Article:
"Talk until you drop"?  There are teachers doing this.  In France teachers are instructed to use the target language exclusively.  There's no question that most English language teachers in France speak excellent English and can furnish a good model for their students.  They give input, yet their students do not seem to acquire the language.  Why?  Because they are not trained to make their input comprehensible.  I once asked a colleague with a lovely British accent to talk to one of my classes about a subject in which she was far more knowledgeable than I was.  She spoke so quickly that even I had difficulty understanding her at times and used her expert's vocabulary.  The students soon stopped making any effort to understand her.  She was not giving them comprehensible input.

I later asked another person to speak to the class on the same subject.  His English was only slightly better than theirs.  He spoke slowly and used his own limited vocabulary.  The students were hanging on every word because they were understanding him.  He was not as good a model as she could have been, but his input was comprehensible.  Teachers who talk until they drop without furnishing comprehensible input can not produce fluent speakers.  Their example should not be used to refute Krashen's theories.

Many of these teachers will tell you that their students can not follow their grammatical explanations, so that part of the lesson has to be in French.  TPRS finds that lengthy grammatical explanations are irrelevant.  Grammar is pointed out in "pop-up" questions that take only a few seconds.  It's important to note the reversal in the order.  Traditional grammar explains a rule, furnishes examples and then drills the mechanism.  In TPRS classes students hear the structure many times, and when it has been acquired, the teacher points out how it affects meaning. Because the students have already acquired the structure, it only takes a few seconds to highlight the mechanism.  So we have traditional teachers speaking in the TL for most of the lesson, but switching to the native language whenever it's important to be understood.  Doesn't that give the message to students that trying to understand is a wasted effort because anything that's really important will be in their native language?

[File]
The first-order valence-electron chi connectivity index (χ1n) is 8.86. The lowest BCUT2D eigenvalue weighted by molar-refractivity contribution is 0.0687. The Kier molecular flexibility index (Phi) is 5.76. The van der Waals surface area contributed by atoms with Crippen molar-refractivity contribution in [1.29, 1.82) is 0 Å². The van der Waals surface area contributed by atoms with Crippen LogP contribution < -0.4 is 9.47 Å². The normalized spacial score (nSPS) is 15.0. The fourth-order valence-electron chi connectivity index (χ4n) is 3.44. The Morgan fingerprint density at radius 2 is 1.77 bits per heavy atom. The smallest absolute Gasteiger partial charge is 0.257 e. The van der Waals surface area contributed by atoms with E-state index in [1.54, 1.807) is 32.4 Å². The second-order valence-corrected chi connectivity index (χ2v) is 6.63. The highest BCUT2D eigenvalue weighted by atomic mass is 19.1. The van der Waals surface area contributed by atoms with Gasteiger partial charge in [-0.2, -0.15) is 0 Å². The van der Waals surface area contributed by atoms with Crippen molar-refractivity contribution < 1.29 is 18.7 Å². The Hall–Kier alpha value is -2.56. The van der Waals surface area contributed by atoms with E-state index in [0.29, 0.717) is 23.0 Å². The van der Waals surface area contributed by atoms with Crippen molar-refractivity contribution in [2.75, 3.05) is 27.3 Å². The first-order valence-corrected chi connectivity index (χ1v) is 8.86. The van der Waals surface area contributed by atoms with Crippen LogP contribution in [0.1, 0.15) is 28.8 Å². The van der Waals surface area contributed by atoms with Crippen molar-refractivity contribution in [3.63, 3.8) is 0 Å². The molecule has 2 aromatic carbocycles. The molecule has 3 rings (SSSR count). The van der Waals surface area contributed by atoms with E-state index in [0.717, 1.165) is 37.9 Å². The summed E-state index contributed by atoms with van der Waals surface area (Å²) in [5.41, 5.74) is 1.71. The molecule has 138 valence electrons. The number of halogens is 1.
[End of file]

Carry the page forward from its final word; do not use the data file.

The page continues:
Charlotte said...

I am also reviewing studies that back our practice right now. There are lots, actually.
We had a giant national study on the situation of English and German language lessons at German schools. It's the DESI study, but unfortunately results are only in German. As you can guess from our stereotypical nature, it is thorough. They measured everything. Student motivation, skills, economic background of students, teacher personalities, methods, everything. One of the strongest findings:
Students get better through COMPREHENSIBLE INPUT. So the less German and the more understandable the English is, the faster the students improve.

Mrs. Dubois said...

I think this is an important study. Does Stephen Krashen know about it?